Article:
One large global retail bank headquartered in London that we've been working with has had a strategy that competitive advantage was best delivered by building your own stuff. They believed this so much that this was their adopted policy for over 150 years. Massive capital and operational investments were applied building capabilities internally to be able to churn out business products, underpinned by huge IT departments writing their own code, under processes governed by their own project management processes, predicated on the traditional waterfall methods, watched over by inflexible compliance functions answerable to regulators with real power to act if transgressions occurred. These products took months if not years to bring to market and the customer base were happy to wait.
A simple decision to stop developing your IT security framework in house and utilise an OOTB (out of the box - I hate that phrase) best in industry solution is probably the correct one. Why wouldn't you speed up development, leverage best practice, provide increased security measures to your customer base?
A simple decision not to maintain all your infrastructure internally within your own capitally intensive data centres but to embrace cloud technologies is probably the correct one. Why wouldn't you want to switch on a VM within minutes rather than have a 4 week project to provision your own server sat offshore?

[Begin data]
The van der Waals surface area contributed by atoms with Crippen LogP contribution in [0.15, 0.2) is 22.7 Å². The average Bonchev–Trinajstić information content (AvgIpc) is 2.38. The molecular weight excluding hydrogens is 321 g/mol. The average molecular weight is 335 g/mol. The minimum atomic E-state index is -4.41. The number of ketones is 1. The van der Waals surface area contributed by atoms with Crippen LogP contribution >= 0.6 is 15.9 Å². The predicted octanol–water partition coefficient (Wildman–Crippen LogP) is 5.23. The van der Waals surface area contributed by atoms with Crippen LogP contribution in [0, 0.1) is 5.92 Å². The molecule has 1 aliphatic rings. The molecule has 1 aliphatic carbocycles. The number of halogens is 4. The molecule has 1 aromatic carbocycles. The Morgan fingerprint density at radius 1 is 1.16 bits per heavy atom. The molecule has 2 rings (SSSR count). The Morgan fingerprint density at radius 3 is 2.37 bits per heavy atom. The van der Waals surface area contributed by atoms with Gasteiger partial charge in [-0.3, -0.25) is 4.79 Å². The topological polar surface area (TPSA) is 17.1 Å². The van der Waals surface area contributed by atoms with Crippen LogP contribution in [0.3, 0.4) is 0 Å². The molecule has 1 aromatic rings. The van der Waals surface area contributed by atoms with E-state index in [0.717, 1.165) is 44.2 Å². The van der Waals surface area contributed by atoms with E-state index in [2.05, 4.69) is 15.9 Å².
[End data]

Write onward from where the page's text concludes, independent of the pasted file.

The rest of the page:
A simple decision to embrace Agile over the traditional waterfall method because you accept that getting a product out there to the Gen Zers who are demanding it before your competition whilst accepting it may not be perfect is probably a good idea.
And finally, a simple decision to create a new capability internally that ignores the legacy technical debt and is not encumbered by traditional (read: perceived inflexible) processes is probably a good idea too!
Having accepted the above 4 ideas are the right ones, here's what all of the major banks have done over the past 3 years.
Announced massive investments in digital departments with a mandate to 'think the unthinkable', 'work like a fintech', 'embrace agile delivery of products', 'bin-off waterfall'.